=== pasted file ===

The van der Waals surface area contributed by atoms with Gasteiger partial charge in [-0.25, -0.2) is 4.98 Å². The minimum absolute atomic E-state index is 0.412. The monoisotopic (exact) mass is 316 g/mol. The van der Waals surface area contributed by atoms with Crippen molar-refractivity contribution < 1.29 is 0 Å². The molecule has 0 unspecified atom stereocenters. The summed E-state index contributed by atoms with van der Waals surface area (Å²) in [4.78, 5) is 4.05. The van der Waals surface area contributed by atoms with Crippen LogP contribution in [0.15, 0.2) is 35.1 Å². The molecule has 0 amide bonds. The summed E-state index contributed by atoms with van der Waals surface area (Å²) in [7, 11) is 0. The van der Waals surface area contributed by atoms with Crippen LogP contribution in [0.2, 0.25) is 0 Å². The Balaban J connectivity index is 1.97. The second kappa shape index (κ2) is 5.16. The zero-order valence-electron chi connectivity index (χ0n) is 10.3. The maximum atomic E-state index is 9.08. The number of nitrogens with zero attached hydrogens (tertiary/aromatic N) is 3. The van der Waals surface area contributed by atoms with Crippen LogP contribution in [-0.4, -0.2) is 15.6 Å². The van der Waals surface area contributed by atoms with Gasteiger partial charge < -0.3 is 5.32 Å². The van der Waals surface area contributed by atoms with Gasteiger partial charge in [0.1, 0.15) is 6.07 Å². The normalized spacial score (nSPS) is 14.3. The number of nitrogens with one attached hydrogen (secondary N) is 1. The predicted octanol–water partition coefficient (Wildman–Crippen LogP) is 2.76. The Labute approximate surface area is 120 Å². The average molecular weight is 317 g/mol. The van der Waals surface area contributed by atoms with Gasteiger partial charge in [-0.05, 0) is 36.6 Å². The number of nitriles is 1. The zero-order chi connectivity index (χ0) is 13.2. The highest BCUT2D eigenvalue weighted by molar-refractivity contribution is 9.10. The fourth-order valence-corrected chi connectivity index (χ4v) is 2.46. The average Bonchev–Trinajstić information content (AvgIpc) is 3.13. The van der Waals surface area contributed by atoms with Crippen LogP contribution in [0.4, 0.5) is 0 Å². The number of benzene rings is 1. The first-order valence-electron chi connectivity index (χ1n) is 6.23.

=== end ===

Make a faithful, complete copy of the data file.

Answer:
The van der Waals surface area contributed by atoms with Gasteiger partial charge in [-0.25, -0.2) is 4.98 Å². The minimum absolute atomic E-state index is 0.412. The monoisotopic (exact) mass is 316 g/mol. The van der Waals surface area contributed by atoms with Crippen molar-refractivity contribution < 1.29 is 0 Å². The molecule has 0 unspecified atom stereocenters. The summed E-state index contributed by atoms with van der Waals surface area (Å²) in [4.78, 5) is 4.05. The van der Waals surface area contributed by atoms with Crippen LogP contribution in [0.15, 0.2) is 35.1 Å². The molecule has 0 amide bonds. The summed E-state index contributed by atoms with van der Waals surface area (Å²) in [7, 11) is 0. The van der Waals surface area contributed by atoms with Crippen LogP contribution in [0.2, 0.25) is 0 Å². The Balaban J connectivity index is 1.97. The second kappa shape index (κ2) is 5.16. The zero-order valence-electron chi connectivity index (χ0n) is 10.3. The maximum atomic E-state index is 9.08. The number of nitrogens with zero attached hydrogens (tertiary/aromatic N) is 3. The van der Waals surface area contributed by atoms with Crippen LogP contribution in [-0.4, -0.2) is 15.6 Å². The van der Waals surface area contributed by atoms with Gasteiger partial charge < -0.3 is 5.32 Å². The van der Waals surface area contributed by atoms with Gasteiger partial charge in [0.1, 0.15) is 6.07 Å². The normalized spacial score (nSPS) is 14.3. The number of nitrogens with one attached hydrogen (secondary N) is 1. The predicted octanol–water partition coefficient (Wildman–Crippen LogP) is 2.76. The Labute approximate surface area is 120 Å². The average molecular weight is 317 g/mol. The van der Waals surface area contributed by atoms with Gasteiger partial charge in [-0.05, 0) is 36.6 Å². The number of nitriles is 1. The zero-order chi connectivity index (χ0) is 13.2. The highest BCUT2D eigenvalue weighted by molar-refractivity contribution is 9.10. The fourth-order valence-corrected chi connectivity index (χ4v) is 2.46. The average Bonchev–Trinajstić information content (AvgIpc) is 3.13. The van der Waals surface area contributed by atoms with Crippen LogP contribution in [0.4, 0.5) is 0 Å². The number of benzene rings is 1. The first-order valence-electron chi connectivity index (χ1n) is 6.23.